“Non-linear effect of tax changes on output: A worldwide narrative approach”
We are pleased to invite you to take part in the workshop that will take place at Reconquista 250, 9th floor on Thursday, August 25th, 2016, at 3.30 pm. Please confirm attendance by e-mail to: firstname.lastname@example.org
Following the narrative approach developed by Romer and Romer (2010) for the United States we accessed a new value-added tax database for 51 countries (21 industrial countries and 30 developing countries) during the 1970-2014 period to identify 96 tax changes which, based on contemporary economic records, are classified as endogenous and exogenous to current (or future) economic conditions. Following the traditional methodology proposed by Blanchard and Perotti (2002), we have quantified the bias that would be introduced if we used all tax changes. We then show that, even in the category of exogenous tax changes, the size of the fiscal multiplier varies greatly depending on the exact political motivation. In line with existing theoretical arguments, these differences can be explained should we consider the nonlinear effects of tax burden on growth.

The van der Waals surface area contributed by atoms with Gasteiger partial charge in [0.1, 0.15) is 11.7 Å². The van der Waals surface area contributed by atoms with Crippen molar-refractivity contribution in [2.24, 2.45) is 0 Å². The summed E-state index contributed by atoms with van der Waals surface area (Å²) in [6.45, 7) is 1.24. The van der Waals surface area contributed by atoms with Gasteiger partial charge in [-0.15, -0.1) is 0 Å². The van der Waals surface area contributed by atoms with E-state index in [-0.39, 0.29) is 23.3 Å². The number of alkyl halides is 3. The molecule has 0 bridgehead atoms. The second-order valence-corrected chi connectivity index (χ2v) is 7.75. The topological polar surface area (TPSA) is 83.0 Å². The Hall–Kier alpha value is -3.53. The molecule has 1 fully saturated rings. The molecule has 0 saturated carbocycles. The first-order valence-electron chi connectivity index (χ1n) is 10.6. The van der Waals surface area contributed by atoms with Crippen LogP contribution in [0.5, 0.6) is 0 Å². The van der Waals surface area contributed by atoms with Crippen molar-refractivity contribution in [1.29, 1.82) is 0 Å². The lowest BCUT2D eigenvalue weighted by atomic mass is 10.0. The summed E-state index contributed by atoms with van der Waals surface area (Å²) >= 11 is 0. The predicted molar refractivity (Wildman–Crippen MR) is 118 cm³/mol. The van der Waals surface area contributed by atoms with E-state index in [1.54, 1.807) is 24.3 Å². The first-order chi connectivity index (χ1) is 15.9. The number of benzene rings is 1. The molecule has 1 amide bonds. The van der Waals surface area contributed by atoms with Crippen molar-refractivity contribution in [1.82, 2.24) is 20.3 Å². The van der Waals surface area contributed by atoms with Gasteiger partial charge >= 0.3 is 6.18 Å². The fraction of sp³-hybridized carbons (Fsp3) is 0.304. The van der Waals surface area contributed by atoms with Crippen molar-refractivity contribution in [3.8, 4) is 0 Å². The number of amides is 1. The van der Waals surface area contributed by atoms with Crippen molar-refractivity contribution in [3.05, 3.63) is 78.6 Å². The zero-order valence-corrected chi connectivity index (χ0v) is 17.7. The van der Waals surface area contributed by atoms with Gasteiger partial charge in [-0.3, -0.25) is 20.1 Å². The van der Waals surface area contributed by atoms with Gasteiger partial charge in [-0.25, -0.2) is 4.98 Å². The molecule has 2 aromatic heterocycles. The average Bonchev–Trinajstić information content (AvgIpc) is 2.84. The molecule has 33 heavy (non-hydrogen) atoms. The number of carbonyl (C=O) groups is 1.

Guillermo Vuletin is a visiting economist in the research department of the Inter-American Development Bank. Non-resident member of the Global Economy and Development Program at the Brooking Institution and Visiting Professor at John Hopkins University’s School of Advanced International Studies. He is also Associate Editor of Economía, the Journal of the Latin American and Caribbean Economic Association (LACEA). He earned his PhD studies in Economics from the University of Maryland in 2007 and holds a master’s degree in economics from Universidad Nacional de La Plata, Argentina. His areas of interest are fiscal and monetary policies, in particular macroeconomic policy in emerging and developing countries. His works have been published in the Journal of Monetary Economics, the American Economic Journal, Economic Policy, and the Journal of Development Economic, among others. His research has also been quoted in the financial press, including The Economist, The Wall Street Journal, The Financial Times, and The Washington Post.
August 25th, 2016